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Community for Dummies

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In: Columns > DigiSect

By Stephen Van Doren

Published on August 14, 2001

I take my introduction from dictionary.com, which says that community is several things:

  1. A group of people living in the same locality and under the same government (read: the 'Net)
  2. A group of people having common interests (I think that definition speaks for itself)
  3. A group viewed as forming a distinct segment of society (we are a bit different)
  4. Society as a whole; the public (Who knew it could be this broad a definition?)

The "standard definition" speaks volumes about the Web World as we know it, without even trying. While it's true (and I would be remiss if I failed to mention it) that the 'Net community has had its pitfalls and its downtimes, we've been a truly strong community... especially when it comes to those of us who build the Web for a living.

And how can I say that with a straight face?

I'll be mercifully brief in this particular explanation. The reason we've been having issues as a web development community is because we care so damned much about what we do. We see things popping up all over the place, commercially driven, polluting the vision that we have, together and separately, of what the web should be.

Jekyll and Hyde

The face that we put on at our "day jobs" is one of professionalism and work for the goal of putting food on the table. When we come home that night, we sit down with the face of the independent developer out there to make a change in the world, no matter how small.

And when we encounter things that are going against the grain of what we're doing, we get upset—naturally. And why shouldn't we? It's our 'Net!

Notice that above, in the definitions, nothing is said about a number of people that are required to make a group of folks into a community. It's acting for a common goal—a functional end with which we can further our designs of peace and charity. Or at least recognition.

Which brings me to another important fact: 'Blogs create communities. If you doubt me even for a second, look at Metafilter. That's nothing but a blog (and a well laid-out and executed one, at that!). Talk about community! Haughey, bless his heart, just collected and gave out money for college scholarships.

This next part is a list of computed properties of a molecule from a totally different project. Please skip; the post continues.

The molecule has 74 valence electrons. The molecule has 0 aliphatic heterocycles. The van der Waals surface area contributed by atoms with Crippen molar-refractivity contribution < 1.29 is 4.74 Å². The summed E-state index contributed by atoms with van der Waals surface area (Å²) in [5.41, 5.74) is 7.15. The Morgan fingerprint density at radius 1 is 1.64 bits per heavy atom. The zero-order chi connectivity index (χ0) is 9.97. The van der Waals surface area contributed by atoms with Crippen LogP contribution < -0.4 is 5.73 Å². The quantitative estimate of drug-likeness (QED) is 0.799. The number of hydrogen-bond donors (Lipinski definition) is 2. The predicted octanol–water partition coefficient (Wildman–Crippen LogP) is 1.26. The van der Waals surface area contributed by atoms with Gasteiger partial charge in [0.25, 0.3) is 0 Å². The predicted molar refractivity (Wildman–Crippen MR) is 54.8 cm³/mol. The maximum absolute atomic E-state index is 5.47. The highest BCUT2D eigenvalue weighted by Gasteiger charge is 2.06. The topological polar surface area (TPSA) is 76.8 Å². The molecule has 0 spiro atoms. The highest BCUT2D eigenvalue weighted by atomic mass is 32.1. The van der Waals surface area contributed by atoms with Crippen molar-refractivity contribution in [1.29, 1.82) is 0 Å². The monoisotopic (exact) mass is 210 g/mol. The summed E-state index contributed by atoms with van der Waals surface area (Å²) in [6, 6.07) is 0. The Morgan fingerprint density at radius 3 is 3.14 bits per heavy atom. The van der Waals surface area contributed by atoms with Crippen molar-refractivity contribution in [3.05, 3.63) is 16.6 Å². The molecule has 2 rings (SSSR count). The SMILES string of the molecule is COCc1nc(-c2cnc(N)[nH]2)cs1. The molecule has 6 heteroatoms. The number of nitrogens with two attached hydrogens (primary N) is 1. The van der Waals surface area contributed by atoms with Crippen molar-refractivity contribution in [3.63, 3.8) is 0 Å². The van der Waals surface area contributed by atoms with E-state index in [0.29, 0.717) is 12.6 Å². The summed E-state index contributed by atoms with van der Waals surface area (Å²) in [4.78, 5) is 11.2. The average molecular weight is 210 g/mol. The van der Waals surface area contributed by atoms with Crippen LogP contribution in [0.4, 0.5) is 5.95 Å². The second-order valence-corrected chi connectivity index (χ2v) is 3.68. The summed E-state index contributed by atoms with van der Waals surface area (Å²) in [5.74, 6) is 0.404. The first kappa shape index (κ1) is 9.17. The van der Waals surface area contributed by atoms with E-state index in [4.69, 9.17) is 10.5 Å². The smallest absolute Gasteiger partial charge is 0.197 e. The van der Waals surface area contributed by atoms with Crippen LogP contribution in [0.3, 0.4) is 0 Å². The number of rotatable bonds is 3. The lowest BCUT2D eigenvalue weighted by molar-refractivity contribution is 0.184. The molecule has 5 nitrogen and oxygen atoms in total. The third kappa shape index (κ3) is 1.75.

College. Scholarships. That sort of stuff only happens in the real world! In real communities!

Look at the {fray} for a moment. There is no better way of making a community than to share humanity. {Fray} is all about humanity and fallibility. Reading through the stories, I connect. I read about this persons drug habits and remember my own. I think about this person's experiences in a foreign land, and I remember my own. I connect with those people without ever having to meet them (though I'm sure the conversations we could have would be amazing and entertaining for everyone around us). The point is that words connect us. Words and images.

It's what I call digital charisma. Many people contest me when I say that charisma is alive and well on the 'Net. It's more apparent than ever in recent months. It's the concept of sharing thoughts and stories in a digital forum to give away something of yourself to another person.

Since when were electrons charismatic?

When we follow a great leader, we do so because they seem so selfless, so open to sacrifice, that we can't help but trot behind in awe. Zeldman is an amazing example of this. Josh, Heather, Nick, Carole, Derek, Jason—they are "popular" because they are charismatic in the digital realms. There are others, but if I were to list the thousands out there that inspire me, this article would be nothing more than a portal of people and their personal web sites.

And I'm not saying that's bad.

When people give of themselves for another person, they are immediately inspired by that person—sometimes, we end up doing it ourselves. When I started out on the 'Net, I didn't want to be involved with the community-at-large. I wanted to do what I did, make as much money as possible, and spend as little time as possible doing things that would be considered free.

That was 7 years ago, and things have changed a lot for me. First and foremost, I came across the Doc Ozone and eventually his Ozone Asylum. We've all seen his work in some fashion or another. He's one of those folks that have been, seemingly, around since the beginning—and he never seems to stop! But when I came across his work and then his forum, I did something I'd never done up until then—gave away "trade secrets" to someone I'd never met. Why did I do that? I was asked to. This was back in May of 2000, oddly enough. Up until that time, I was pro-business, and pro-money. I'm still both of those, but I'm now also pro-Web.

"Pro-web." What does that mean?

It means that I will sacrifice myself (as I have done so many times before) to give to the people that love the Web, that have a passion for it and all that it's capable of doing, for people that give of themselves for the community that we've created.

I don't want to start crying here, but something occurs to me when I see an article I've written up somewhere, or someone e-mailing me about something I've said somewhere else. Each time it happens, a piece of me leaves and joins the great collective of the pro-Web people out there. If you're reading this, chances are good you have something to share, too, which means you're one of those blessed people that I care so much about.

I guess that's why one of my main computers is called Proweb1. It's a small but constant reminder... that the Web is a community, and that we're all very much part of it.

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Stephen Van Doren is a software developer and graphic designer from Denver, Colorado.

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